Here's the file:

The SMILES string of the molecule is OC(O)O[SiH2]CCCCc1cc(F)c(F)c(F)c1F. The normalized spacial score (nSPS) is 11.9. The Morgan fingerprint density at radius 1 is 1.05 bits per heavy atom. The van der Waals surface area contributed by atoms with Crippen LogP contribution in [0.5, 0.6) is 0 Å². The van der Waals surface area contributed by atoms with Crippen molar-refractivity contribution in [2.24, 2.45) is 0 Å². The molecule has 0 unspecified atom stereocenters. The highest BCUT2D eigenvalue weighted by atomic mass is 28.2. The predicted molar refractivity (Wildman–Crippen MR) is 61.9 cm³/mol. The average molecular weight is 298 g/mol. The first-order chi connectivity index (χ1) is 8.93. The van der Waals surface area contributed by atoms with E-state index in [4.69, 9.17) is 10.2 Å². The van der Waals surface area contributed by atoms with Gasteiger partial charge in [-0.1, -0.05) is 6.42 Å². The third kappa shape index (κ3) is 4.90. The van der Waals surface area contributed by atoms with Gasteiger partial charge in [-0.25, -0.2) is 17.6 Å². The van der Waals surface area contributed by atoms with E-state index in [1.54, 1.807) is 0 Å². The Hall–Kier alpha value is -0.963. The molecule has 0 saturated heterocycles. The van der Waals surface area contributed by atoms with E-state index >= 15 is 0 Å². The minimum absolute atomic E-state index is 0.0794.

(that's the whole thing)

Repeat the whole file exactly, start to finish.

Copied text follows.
The SMILES string of the molecule is OC(O)O[SiH2]CCCCc1cc(F)c(F)c(F)c1F. The normalized spacial score (nSPS) is 11.9. The Morgan fingerprint density at radius 1 is 1.05 bits per heavy atom. The van der Waals surface area contributed by atoms with Crippen LogP contribution in [0.5, 0.6) is 0 Å². The van der Waals surface area contributed by atoms with Crippen molar-refractivity contribution in [2.24, 2.45) is 0 Å². The molecule has 0 unspecified atom stereocenters. The highest BCUT2D eigenvalue weighted by atomic mass is 28.2. The predicted molar refractivity (Wildman–Crippen MR) is 61.9 cm³/mol. The average molecular weight is 298 g/mol. The first-order chi connectivity index (χ1) is 8.93. The van der Waals surface area contributed by atoms with E-state index in [4.69, 9.17) is 10.2 Å². The van der Waals surface area contributed by atoms with Gasteiger partial charge in [-0.1, -0.05) is 6.42 Å². The third kappa shape index (κ3) is 4.90. The van der Waals surface area contributed by atoms with Gasteiger partial charge in [-0.25, -0.2) is 17.6 Å². The van der Waals surface area contributed by atoms with E-state index in [1.54, 1.807) is 0 Å². The Hall–Kier alpha value is -0.963. The molecule has 0 saturated heterocycles. The van der Waals surface area contributed by atoms with E-state index >= 15 is 0 Å². The minimum absolute atomic E-state index is 0.0794.